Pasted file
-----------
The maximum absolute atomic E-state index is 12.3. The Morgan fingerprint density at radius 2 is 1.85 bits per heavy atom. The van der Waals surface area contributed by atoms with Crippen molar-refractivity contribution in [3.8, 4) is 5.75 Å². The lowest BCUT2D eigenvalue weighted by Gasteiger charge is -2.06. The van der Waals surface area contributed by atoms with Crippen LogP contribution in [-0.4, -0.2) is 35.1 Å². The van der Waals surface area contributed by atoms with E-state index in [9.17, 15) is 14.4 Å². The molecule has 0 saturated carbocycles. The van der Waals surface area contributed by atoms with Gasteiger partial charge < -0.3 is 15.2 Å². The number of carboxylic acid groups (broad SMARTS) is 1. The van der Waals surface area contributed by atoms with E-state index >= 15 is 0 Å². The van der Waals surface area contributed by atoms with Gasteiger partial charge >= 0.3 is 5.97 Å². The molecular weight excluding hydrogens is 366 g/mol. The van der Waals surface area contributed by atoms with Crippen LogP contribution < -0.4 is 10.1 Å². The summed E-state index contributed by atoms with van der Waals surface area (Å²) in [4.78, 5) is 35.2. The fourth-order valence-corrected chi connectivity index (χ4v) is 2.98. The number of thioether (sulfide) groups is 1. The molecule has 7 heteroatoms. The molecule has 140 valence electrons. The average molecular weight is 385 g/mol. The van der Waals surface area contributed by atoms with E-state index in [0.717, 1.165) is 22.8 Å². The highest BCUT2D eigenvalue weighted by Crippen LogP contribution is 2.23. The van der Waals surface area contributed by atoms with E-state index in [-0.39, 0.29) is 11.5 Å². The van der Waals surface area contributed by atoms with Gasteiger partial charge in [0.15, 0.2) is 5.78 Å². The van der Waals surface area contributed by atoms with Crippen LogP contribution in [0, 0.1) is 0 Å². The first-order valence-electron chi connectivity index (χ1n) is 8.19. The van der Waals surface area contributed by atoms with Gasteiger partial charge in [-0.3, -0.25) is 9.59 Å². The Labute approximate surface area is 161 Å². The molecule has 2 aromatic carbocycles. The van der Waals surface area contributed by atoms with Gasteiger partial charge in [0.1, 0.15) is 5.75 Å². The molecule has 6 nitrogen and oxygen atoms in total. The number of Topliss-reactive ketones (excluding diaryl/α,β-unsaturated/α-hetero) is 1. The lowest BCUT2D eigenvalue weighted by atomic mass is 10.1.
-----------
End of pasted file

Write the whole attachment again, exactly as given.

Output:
The maximum absolute atomic E-state index is 12.3. The Morgan fingerprint density at radius 2 is 1.85 bits per heavy atom. The van der Waals surface area contributed by atoms with Crippen molar-refractivity contribution in [3.8, 4) is 5.75 Å². The lowest BCUT2D eigenvalue weighted by Gasteiger charge is -2.06. The van der Waals surface area contributed by atoms with Crippen LogP contribution in [-0.4, -0.2) is 35.1 Å². The van der Waals surface area contributed by atoms with E-state index in [9.17, 15) is 14.4 Å². The molecule has 0 saturated carbocycles. The van der Waals surface area contributed by atoms with Gasteiger partial charge < -0.3 is 15.2 Å². The number of carboxylic acid groups (broad SMARTS) is 1. The van der Waals surface area contributed by atoms with E-state index >= 15 is 0 Å². The van der Waals surface area contributed by atoms with Gasteiger partial charge >= 0.3 is 5.97 Å². The molecular weight excluding hydrogens is 366 g/mol. The van der Waals surface area contributed by atoms with Crippen LogP contribution < -0.4 is 10.1 Å². The summed E-state index contributed by atoms with van der Waals surface area (Å²) in [4.78, 5) is 35.2. The fourth-order valence-corrected chi connectivity index (χ4v) is 2.98. The number of thioether (sulfide) groups is 1. The molecule has 7 heteroatoms. The molecule has 140 valence electrons. The average molecular weight is 385 g/mol. The van der Waals surface area contributed by atoms with E-state index in [0.717, 1.165) is 22.8 Å². The highest BCUT2D eigenvalue weighted by Crippen LogP contribution is 2.23. The van der Waals surface area contributed by atoms with E-state index in [-0.39, 0.29) is 11.5 Å². The van der Waals surface area contributed by atoms with Gasteiger partial charge in [0.15, 0.2) is 5.78 Å². The van der Waals surface area contributed by atoms with Crippen LogP contribution in [0, 0.1) is 0 Å². The first-order valence-electron chi connectivity index (χ1n) is 8.19. The van der Waals surface area contributed by atoms with Gasteiger partial charge in [-0.3, -0.25) is 9.59 Å². The Labute approximate surface area is 161 Å². The molecule has 2 aromatic carbocycles. The van der Waals surface area contributed by atoms with Gasteiger partial charge in [0.1, 0.15) is 5.75 Å². The molecule has 6 nitrogen and oxygen atoms in total. The number of Topliss-reactive ketones (excluding diaryl/α,β-unsaturated/α-hetero) is 1. The lowest BCUT2D eigenvalue weighted by atomic mass is 10.1.